“To arts unknown he bends his wits, and alters nature.”
― Ovid, Metamorphoses.
Myriads of evocative images permeate the debut novel of the most influential Irish modernist, conveying the entire spectrum of feelings ranging from religious fervour to the ardour of lust. A master of intertextuality, Joyce intermingles philosophical discussions (unfortunately, often one-sided, despite their doubtless intellectual splendour) with “scraps of poetry and madness” – playful allusions to ancient myths and historical events. Nevertheless, a vivid combination of excessive naturalism and vague surrealism may be exhausting for the reader, as the rigorous author does not attempt to ease the acute transitions from one state of consciousness into another. It is only for the literary adventurers themselves to decide whether this egocentric coming-of-age journey is worth the effervescent, yet turbulent ride.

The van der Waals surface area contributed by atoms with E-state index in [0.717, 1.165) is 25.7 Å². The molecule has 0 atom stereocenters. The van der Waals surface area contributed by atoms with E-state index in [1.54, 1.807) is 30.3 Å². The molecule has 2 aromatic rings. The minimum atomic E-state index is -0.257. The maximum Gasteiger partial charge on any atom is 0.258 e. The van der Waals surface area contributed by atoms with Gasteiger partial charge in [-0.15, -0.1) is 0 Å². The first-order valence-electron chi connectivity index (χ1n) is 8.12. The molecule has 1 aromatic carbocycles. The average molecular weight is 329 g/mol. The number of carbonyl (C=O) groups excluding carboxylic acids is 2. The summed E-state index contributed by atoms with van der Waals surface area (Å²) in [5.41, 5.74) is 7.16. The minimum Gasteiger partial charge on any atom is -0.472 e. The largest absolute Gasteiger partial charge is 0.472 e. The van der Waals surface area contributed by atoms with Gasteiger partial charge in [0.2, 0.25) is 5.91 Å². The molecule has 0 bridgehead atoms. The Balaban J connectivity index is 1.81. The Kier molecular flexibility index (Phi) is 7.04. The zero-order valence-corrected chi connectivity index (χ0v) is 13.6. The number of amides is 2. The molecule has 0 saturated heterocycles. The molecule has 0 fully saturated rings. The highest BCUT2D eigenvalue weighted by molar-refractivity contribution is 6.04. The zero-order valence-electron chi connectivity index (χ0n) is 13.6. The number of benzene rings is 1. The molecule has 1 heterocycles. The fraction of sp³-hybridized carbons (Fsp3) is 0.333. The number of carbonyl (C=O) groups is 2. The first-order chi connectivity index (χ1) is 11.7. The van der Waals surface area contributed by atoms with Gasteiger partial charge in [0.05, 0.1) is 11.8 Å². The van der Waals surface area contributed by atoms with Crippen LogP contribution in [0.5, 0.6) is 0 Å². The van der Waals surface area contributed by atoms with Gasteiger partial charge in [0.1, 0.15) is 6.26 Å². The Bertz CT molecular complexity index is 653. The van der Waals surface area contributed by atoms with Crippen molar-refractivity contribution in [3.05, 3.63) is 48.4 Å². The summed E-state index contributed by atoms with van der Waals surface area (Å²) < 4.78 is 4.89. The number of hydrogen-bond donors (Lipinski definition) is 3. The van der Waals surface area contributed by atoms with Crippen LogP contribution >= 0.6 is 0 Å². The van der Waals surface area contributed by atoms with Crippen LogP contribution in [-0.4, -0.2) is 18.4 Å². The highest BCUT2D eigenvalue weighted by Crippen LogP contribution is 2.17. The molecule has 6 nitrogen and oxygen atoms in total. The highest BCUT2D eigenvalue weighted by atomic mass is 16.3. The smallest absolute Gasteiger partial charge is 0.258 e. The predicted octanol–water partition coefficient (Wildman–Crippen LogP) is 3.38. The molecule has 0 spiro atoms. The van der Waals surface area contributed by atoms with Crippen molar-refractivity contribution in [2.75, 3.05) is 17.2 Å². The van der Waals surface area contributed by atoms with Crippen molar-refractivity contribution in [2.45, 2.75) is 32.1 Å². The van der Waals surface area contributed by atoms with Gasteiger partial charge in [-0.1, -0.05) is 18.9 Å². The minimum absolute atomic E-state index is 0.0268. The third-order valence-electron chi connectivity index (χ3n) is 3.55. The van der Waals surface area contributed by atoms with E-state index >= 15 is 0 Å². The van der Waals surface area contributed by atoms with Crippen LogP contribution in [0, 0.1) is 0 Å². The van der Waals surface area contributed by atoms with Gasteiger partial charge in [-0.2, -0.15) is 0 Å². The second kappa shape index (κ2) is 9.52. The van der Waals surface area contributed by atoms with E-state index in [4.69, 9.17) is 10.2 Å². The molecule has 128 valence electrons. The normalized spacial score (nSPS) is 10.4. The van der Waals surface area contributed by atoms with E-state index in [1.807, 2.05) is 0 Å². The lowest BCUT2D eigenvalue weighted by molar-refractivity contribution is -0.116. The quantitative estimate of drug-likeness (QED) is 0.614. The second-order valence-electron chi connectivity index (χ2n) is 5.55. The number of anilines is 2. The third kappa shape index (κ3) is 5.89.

Joyce’s literary style evokes both rapture and horror, as the sagacious narrator delves deeper into the unconscious, depicting pleasures of Heaven and tortures of Hell as if they were unravelling before his very eyes. Reimagining Tolstoy’s majestic composition Childhood, Boyhood, Youth, as he already did in the tripartite short story collection Dubliners, Joyce painted three semi-autobiographical portraits in his premier Künstlerroman, using raw emotion to combine fact and fiction. Nevertheless, the Irish author dismantled stylistic traditions embraced by previous literary giants. Instead, Joyce had developed a closer, individualistic perspective, refracting each feeling and action through the character’s mind, as if merging the readers with his consciousness, whether they like it or not.